“But for the right people, this is a fantastic opportunity – the associate model gives flexibility, while also having the support from our team, and this is a really supportive environment to work in with a very collaborative approach.

“Our structure is also unique in the marketplace – many others in the field are subsidiaries of a bigger organisation, but we are owned and managed by one director, who is based in our head office.

“This is a time of growth for us and we’re very keen to hear from case managers who may want to learn more about using their expertise in preparing reports.” 

Case management

Case managers should ‘take control’ to secure rehab funding

Case managers urged to ‘get stuck in’ to get the funds for brain injury rehabilitation for their clients



Case managers have been urged to “take control” when securing funding from insurers for brain injury rehabilitation.

Speaking at Calvert Reconnections’ Zoominar for case managers and solicitors, Bill Braithwaite QC explained how rehabilitation is the most urgent consideration in brain injury cases – but funding is always the biggest obstacle to overcome.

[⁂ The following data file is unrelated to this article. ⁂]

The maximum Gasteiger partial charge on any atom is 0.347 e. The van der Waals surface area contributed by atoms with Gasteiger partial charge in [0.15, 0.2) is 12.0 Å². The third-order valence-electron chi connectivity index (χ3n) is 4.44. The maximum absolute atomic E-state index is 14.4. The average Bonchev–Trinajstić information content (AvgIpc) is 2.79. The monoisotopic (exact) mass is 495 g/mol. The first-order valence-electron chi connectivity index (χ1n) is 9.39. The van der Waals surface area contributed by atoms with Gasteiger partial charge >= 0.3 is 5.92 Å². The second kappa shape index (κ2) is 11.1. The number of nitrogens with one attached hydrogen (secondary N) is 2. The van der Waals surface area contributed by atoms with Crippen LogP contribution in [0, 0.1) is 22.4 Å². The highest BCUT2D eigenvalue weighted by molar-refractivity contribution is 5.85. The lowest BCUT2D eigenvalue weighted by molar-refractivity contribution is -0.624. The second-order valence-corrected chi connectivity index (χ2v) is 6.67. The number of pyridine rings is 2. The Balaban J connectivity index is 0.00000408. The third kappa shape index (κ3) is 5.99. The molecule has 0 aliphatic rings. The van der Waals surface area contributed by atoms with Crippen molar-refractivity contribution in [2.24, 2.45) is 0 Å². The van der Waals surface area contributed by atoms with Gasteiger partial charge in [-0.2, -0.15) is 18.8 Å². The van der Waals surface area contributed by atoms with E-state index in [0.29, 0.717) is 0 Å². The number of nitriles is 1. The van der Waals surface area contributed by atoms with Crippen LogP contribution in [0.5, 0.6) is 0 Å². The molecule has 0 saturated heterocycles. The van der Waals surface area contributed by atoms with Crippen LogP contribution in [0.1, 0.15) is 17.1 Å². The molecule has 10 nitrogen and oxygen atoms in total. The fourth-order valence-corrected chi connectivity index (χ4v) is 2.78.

“The client’s treatment and rehabilitation should always come before any litigation,” said Bill. 

“You simply cannot secure top-quality brain injury rehabilitation without proper funding in place. If there’s no money, there’s no rehab.

“Getting the money is the starting point. There are only two ways to get an interim payment – through the insurance company providing it voluntarily or by applying to the court.”

Bill, a trustee at the Lake District Calvert Trust, continued: “An early dialogue between all parties is the best way forward.   

“A reasonable insurer will agree to an interim payment for rehabilitation at a specific unit if they’re provided with solid evidence as to the benefits of the programme.  

“Simply asserting that rehabilitation is necessary is not enough.  

“I’d urge case managers to get stuck in and take an element of control. Don’t take no for an answer, always ask for the reasons why.”

Bill added that applying to the court for an interim payment is “difficult and slow but the only way forward if insurers refuse to co-operate.”

Bill Braithwaite QC was joined on the Zoominar by Sue Reeve, technical claims manager at Aviva, Heather Batey, trustee at the Lake District Calvert Trust and MD of reach and Claire Appleton, head of service at Calvert Reconnections.

Claire said delays in funding had led to brain injury survivors missing out on vital rehabilitation at Calvert Reconnections 

“It’s massively frustrating when we miss that window of opportunity to deliver life-changing outcomes for participants as a result of funding obstacles,” explained Claire.